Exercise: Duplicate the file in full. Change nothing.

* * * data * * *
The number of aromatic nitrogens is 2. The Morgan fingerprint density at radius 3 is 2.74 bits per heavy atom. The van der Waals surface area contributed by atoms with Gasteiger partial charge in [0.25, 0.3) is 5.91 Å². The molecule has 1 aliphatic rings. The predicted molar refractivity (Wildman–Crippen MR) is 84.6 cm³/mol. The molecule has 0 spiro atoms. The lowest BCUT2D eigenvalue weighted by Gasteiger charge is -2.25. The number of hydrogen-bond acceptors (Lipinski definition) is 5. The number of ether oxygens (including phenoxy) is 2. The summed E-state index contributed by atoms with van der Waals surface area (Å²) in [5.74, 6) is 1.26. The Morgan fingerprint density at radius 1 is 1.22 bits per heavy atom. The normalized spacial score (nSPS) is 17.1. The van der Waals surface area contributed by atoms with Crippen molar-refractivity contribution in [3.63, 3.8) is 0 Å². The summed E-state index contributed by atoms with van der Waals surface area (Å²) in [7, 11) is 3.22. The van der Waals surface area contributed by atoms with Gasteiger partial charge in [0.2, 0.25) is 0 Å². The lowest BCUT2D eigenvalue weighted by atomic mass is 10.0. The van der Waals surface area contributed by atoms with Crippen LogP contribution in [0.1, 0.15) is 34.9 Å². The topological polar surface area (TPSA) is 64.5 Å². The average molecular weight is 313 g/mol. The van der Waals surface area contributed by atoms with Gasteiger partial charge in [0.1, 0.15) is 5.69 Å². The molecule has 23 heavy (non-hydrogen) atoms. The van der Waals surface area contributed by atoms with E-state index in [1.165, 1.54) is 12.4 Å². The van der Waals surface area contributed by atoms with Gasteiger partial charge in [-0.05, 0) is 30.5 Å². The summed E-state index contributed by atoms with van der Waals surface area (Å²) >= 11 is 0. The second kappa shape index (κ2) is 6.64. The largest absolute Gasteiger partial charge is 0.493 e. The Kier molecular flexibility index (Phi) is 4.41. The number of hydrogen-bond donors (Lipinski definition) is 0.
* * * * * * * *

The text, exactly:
The number of aromatic nitrogens is 2. The Morgan fingerprint density at radius 3 is 2.74 bits per heavy atom. The van der Waals surface area contributed by atoms with Gasteiger partial charge in [0.25, 0.3) is 5.91 Å². The molecule has 1 aliphatic rings. The predicted molar refractivity (Wildman–Crippen MR) is 84.6 cm³/mol. The molecule has 0 spiro atoms. The lowest BCUT2D eigenvalue weighted by Gasteiger charge is -2.25. The number of hydrogen-bond acceptors (Lipinski definition) is 5. The number of ether oxygens (including phenoxy) is 2. The summed E-state index contributed by atoms with van der Waals surface area (Å²) in [5.74, 6) is 1.26. The Morgan fingerprint density at radius 1 is 1.22 bits per heavy atom. The normalized spacial score (nSPS) is 17.1. The van der Waals surface area contributed by atoms with Crippen molar-refractivity contribution in [3.63, 3.8) is 0 Å². The summed E-state index contributed by atoms with van der Waals surface area (Å²) in [7, 11) is 3.22. The van der Waals surface area contributed by atoms with Gasteiger partial charge in [0.2, 0.25) is 0 Å². The lowest BCUT2D eigenvalue weighted by atomic mass is 10.0. The van der Waals surface area contributed by atoms with Crippen LogP contribution in [0.1, 0.15) is 34.9 Å². The topological polar surface area (TPSA) is 64.5 Å². The average molecular weight is 313 g/mol. The van der Waals surface area contributed by atoms with Gasteiger partial charge in [0.1, 0.15) is 5.69 Å². The molecule has 23 heavy (non-hydrogen) atoms. The van der Waals surface area contributed by atoms with E-state index in [1.165, 1.54) is 12.4 Å². The van der Waals surface area contributed by atoms with Gasteiger partial charge in [-0.05, 0) is 30.5 Å². The summed E-state index contributed by atoms with van der Waals surface area (Å²) >= 11 is 0. The second kappa shape index (κ2) is 6.64. The largest absolute Gasteiger partial charge is 0.493 e. The Kier molecular flexibility index (Phi) is 4.41. The number of hydrogen-bond donors (Lipinski definition) is 0.